Jorgensen Forge, the Seattle-area aerospace manufacturer announced April 18 it will cease operations and close this year, after 75 years in business. “Recent market changes have rendered the business financially unviable, leading to the decision to cease operations,” according to an announcement.
The open-die forger and ring-rolling operation “will engage in an orderly ‘winddown’ of its business and conclude operations in 2018,” according to the statement. It has stopped quoting new orders, is working with current customers to complete work in progress or transition to alternative suppliers, and is making arrangements with creditors and suppliers to see they are paid in full “in the ordinary course of business.”
The company’s 110 employees will be laid off. Those workers are represented by the International Association of Machinists, and their current three-year contract is expiring this year.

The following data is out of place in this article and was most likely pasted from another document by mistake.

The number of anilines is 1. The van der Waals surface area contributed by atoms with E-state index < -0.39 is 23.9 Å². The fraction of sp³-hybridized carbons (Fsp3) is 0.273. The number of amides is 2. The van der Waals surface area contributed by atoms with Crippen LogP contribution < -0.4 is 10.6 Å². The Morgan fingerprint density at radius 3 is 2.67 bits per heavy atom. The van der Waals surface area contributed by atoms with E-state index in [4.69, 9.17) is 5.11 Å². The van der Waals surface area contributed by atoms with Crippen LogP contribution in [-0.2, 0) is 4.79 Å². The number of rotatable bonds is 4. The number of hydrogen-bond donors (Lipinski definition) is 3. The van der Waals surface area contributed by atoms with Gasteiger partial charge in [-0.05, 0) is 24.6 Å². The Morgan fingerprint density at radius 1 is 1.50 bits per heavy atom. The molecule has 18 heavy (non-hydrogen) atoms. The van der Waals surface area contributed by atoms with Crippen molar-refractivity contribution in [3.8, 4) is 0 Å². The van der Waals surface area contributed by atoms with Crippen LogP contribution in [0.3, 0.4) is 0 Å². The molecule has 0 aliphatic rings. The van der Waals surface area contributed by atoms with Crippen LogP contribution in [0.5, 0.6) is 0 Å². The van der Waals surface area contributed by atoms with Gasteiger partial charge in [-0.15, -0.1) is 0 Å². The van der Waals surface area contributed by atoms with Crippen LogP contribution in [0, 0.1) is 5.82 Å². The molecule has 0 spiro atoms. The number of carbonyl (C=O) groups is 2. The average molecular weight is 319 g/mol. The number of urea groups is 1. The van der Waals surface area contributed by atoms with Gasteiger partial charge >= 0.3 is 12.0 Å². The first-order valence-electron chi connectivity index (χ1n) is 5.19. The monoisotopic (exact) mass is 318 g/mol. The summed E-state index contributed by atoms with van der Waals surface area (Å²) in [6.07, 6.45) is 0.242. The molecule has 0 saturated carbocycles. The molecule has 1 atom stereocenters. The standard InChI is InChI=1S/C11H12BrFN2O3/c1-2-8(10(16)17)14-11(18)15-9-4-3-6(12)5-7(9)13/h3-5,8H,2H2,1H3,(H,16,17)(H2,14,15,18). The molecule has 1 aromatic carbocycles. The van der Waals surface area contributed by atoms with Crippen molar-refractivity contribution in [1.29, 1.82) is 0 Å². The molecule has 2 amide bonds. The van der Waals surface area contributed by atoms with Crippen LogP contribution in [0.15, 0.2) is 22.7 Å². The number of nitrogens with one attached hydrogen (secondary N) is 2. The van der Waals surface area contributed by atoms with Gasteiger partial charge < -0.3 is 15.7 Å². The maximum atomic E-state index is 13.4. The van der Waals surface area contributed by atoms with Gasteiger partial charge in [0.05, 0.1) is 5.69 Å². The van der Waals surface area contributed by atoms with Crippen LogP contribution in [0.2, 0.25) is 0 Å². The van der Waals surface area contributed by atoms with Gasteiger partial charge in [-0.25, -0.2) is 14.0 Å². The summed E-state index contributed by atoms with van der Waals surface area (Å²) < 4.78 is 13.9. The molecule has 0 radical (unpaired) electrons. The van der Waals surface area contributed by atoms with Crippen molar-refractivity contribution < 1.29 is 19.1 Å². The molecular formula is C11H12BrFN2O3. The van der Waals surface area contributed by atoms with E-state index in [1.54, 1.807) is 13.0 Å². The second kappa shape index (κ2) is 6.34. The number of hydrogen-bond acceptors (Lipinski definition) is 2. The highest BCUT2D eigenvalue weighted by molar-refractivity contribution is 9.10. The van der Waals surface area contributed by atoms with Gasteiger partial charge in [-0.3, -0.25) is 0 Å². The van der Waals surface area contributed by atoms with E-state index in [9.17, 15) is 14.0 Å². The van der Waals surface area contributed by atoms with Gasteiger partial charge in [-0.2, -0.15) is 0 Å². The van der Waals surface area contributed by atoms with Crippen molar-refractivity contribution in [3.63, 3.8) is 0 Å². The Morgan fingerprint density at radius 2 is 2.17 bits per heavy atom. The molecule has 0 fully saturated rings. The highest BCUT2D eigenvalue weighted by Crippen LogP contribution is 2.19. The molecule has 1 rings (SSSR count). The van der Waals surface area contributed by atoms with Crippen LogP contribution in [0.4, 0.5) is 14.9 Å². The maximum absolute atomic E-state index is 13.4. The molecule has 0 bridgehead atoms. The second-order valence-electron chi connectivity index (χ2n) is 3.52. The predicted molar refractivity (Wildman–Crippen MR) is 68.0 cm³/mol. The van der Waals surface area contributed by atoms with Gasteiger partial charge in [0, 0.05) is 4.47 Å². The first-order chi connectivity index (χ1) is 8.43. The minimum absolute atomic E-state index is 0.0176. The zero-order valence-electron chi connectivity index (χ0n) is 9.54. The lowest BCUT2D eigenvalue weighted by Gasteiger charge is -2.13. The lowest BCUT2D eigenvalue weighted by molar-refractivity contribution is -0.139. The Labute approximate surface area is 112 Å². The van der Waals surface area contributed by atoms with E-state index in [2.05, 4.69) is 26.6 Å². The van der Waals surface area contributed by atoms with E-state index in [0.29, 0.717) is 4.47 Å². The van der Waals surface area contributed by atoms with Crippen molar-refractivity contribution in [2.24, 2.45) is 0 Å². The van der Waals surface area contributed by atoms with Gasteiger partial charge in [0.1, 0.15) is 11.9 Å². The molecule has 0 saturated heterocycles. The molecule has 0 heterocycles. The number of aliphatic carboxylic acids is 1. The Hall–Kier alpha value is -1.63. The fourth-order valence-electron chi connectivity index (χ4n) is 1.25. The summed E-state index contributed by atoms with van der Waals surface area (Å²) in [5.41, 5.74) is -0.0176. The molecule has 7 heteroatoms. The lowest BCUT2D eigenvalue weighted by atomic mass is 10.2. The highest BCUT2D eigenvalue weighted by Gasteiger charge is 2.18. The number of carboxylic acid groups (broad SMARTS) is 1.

According to Jorgensen Forge’s statement, it is working with Washington state and local workforce resources to transition its employees to new employment.
Jorgensen Forge produces open-die forgings and rolled rings in low-alloy and stainless grades of steel, aluminum alloys, titanium alloys, and nickel-based alloys. Production equipment includes four open-die presses and two ring-rolling mills. It also offers heat-treating and machining, and it has special capabilities for “marine shafting,” as well as full testing and inspection services. Its customers have been manufacturers supplying aerospace, energy, defense, and general industrial markets.
The seller is CE Star Holdings, a company formed in 2016 by secured note-holders of Constellation Enterprises LLC, which was the previous owner of Jorgensen. Constellation declared a Chapter 11 bankruptcy in order to liquidate other assets, notably Columbus Steel Castings, which has been closed.
CE Star Holdings paid $108 million for three former Constellation subsidiaries — Commercial Metal Forming, Zero Manufacturing, and Jorgensen Forge.
Local reports quoted a Jorgensen spokesman who noted that CE Star intends to sell the 22-acre Tukwila, WA, property to a real-estate developer.